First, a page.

The consoles just don't draw that much current unless the backlight is on, so the inefficiencies of the linear regulator don't really matter to me.
Certainly true with the serial/USB loggers, but the IP logger obviously takes more like 100mA so a bit more of an issue unless you have a generously-sized solar PSU.
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Offline SLOweather

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Re: Power system thoughts?
« Reply #8 on: March 16, 2011, 01:33:40 PM »
The consoles just don't draw that much current unless the backlight is on, so the inefficiencies of the linear regulator don't really matter to me.
Certainly true with the serial/USB loggers, but the IP logger obviously takes more like 100mA so a bit more of an issue unless you have a generously-sized solar PSU.

Yeah. Instead of the WLIP, I use the serial WeatherLink and my own outboard Serial/Ethernet data hub to send the data from the stations to my server. It draws a little more than a WLIP (165ma at 12 VDC). But, it's a lot more configurable (even remotely from the server) and doesn't heat up the console sensors. The whole solar site (console, interface, and cell modem lives on 7 AH per day at 12VDC at one minute updates.

Offline johnd

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Re: Power system thoughts?
« Reply #9 on: March 16, 2011, 02:10:34 PM »
The whole solar site (console, interface, and cell modem lives on 7 AH per day at 12VDC at one minute updates.
OK, thanks - that's interesting. Couple of questions if I may:

How do you arrive at the 7Ah figure? So the 0.165A draw is from what you're calling the serial/Ethernet hub (is that a device server or something else?) So that's 4Ah. So does the cell modem live on just 3Ah? Thats an average draw of 0.125A or 1.5W @ 12v, which seems quite good. Is the cell modem powered up continuously in the sense of not sleeping between transmits? But presumably the current draw does fluctuate to some extent when an active transmission is under way? So how do you measure the average draw in practice?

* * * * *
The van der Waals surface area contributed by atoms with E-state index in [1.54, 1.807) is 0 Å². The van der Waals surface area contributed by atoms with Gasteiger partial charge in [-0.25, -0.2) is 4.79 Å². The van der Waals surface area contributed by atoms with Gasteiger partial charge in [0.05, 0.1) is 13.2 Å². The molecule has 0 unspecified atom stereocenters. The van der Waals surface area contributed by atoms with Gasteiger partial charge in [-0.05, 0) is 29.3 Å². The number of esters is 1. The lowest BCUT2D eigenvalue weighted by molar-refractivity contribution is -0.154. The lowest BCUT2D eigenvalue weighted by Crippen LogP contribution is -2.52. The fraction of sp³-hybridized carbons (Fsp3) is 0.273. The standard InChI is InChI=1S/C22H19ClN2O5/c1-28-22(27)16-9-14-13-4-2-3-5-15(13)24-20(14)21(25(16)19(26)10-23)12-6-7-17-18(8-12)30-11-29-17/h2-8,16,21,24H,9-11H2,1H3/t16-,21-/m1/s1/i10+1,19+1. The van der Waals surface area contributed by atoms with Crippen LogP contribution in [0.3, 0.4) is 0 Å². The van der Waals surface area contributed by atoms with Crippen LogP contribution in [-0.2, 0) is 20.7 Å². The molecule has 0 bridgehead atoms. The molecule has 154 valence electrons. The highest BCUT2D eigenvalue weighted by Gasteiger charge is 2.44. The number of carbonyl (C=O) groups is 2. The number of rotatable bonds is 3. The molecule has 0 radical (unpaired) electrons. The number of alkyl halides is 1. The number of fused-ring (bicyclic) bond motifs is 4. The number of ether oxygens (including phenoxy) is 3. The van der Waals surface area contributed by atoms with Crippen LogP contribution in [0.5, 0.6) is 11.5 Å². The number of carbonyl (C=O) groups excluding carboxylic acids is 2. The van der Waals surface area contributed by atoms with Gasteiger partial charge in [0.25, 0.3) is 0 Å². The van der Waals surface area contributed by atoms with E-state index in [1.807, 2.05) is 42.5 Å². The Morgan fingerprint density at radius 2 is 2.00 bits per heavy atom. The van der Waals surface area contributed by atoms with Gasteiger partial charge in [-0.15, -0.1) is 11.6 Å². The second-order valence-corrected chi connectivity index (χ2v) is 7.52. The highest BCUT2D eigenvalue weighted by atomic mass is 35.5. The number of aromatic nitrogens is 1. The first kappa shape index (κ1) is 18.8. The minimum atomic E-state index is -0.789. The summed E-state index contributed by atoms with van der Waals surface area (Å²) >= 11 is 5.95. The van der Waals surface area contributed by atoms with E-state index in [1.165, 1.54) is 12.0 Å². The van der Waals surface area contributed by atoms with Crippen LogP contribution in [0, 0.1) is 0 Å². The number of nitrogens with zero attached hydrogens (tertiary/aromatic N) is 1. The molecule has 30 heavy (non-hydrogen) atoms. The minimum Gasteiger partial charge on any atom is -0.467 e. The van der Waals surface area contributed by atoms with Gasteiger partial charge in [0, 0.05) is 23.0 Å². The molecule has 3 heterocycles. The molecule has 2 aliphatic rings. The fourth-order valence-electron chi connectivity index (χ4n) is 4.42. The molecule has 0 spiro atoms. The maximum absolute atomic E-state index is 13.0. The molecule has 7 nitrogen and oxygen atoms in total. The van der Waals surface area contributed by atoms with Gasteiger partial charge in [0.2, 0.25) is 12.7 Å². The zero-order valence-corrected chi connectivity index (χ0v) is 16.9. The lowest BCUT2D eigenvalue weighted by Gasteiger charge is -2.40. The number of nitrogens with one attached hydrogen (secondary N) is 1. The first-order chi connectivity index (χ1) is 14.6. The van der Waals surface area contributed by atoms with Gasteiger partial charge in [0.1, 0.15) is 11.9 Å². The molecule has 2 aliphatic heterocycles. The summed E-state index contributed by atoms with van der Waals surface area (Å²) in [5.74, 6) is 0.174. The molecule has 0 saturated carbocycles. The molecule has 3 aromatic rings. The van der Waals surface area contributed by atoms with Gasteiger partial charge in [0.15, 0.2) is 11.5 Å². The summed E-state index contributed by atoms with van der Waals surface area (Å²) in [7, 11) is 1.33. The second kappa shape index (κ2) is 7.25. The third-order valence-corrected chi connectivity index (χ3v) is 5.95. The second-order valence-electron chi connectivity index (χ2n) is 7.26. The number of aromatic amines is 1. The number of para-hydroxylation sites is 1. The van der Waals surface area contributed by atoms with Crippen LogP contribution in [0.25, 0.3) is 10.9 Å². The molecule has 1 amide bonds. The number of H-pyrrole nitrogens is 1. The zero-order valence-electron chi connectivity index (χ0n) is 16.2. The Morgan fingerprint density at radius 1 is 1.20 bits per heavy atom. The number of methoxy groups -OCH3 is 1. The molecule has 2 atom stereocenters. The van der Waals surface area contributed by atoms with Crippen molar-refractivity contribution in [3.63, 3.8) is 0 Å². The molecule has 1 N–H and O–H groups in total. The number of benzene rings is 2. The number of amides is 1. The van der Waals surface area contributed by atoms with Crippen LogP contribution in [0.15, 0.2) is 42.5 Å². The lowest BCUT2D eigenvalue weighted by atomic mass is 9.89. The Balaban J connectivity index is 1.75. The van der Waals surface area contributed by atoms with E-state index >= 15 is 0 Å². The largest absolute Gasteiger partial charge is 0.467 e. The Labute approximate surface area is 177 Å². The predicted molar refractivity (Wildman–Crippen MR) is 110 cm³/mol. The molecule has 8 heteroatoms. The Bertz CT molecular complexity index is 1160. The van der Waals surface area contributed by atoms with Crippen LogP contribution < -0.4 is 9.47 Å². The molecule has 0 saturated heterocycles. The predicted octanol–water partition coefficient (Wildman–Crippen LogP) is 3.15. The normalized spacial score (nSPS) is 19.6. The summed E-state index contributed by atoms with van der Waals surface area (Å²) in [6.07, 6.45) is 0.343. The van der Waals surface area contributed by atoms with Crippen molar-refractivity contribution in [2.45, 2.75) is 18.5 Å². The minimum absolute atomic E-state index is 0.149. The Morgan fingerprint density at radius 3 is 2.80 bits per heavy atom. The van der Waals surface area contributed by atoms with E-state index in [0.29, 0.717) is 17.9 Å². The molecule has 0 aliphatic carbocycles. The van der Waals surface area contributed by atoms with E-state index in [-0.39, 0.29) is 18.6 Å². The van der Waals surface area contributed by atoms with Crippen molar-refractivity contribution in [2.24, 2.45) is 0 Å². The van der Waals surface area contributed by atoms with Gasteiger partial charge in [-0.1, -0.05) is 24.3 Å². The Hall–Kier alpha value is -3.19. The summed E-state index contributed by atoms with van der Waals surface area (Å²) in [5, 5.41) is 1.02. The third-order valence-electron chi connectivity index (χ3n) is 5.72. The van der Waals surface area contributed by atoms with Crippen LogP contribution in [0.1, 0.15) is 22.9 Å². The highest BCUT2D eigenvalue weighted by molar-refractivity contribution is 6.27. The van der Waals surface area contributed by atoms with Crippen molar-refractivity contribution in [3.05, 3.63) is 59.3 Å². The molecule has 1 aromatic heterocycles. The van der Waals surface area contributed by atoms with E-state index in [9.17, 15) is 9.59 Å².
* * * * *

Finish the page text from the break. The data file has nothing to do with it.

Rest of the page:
And, second, have you ever calculated how many Wh of sunshine you need to generate your 7Ah (Did you say that your total panel power was 150W?) I guess this is only going to be very rough comparison because it will depend on the panel angle. I'm thinking that I should have my panels more vertical than horizontal because you need to maximise the winter power generation (at 52N) - I don't really care about summer power generation because I've got to size the panel array to get through the winter - summer generation is almost irrelevant as long as it exceeds winter. (This sort of argument tends to throw the folk installing panels for power generation because they're keen to maximise summer or year-round generation whereas all I want to do is to get through the winter reliably.) Actually what I would like to know is how to calculate the optimum panel angle to maximise midwinter power generation
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Offline SLOweather

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Re: Power system thoughts?
« Reply #10 on: March 16, 2011, 04:06:24 PM »

OK, thanks - that's interesting. Couple of questions if I may:

How do you arrive at the 7Ah figure? So the 0.165A draw is from what you're calling the serial/Ethernet hub (is that a device server or something else?) So that's 4Ah. So does the cell modem live on just 3Ah? Thats an average draw of 0.125A or 1.5W @ 12v, which seems quite good. Is the cell modem powered up continuously in the sense of not sleeping between transmits? But presumably the current draw does fluctuate to some extent when an active transmission is under way? So how do you measure the average draw in practice?

Rather than trust the spec sheets, I set everything up on the bench and measured the current individually for the hub, and for the router both in transmit and in receive, and measured the transmit time for one transaction. Then I used that to calculate the total current draw per day.

I was very careful about this, as the site already had its solar power system in place, 3 or 4 panels on the roof and 400 AH of storage. I wanted to make sure I wasn't tapping too much power out of the battery bank.

Quote
And, second, have you ever calculated how many Wh of sunshine you need to generate your 7Ah (Did you say that your total panel power was 150W?) I guess this is only going to be very rough comparison because it will depend on the panel angle. I'm thinking that I should have my panels more vertical than horizontal because you need to maximise the winter power generation (at 52N) - I don't really care about summer power generation because I've got to size the panel array to get through the winter - summer generation is almost irrelevant as long as it exceeds winter. (This sort of argument tends to throw the folk installing panels for power generation because they're keen to maximise summer or year-round generation whereas all I want to do is to get through the winter reliably.) Actually what I would like to know is how to calculate the optimum panel angle to maximise midwinter power generation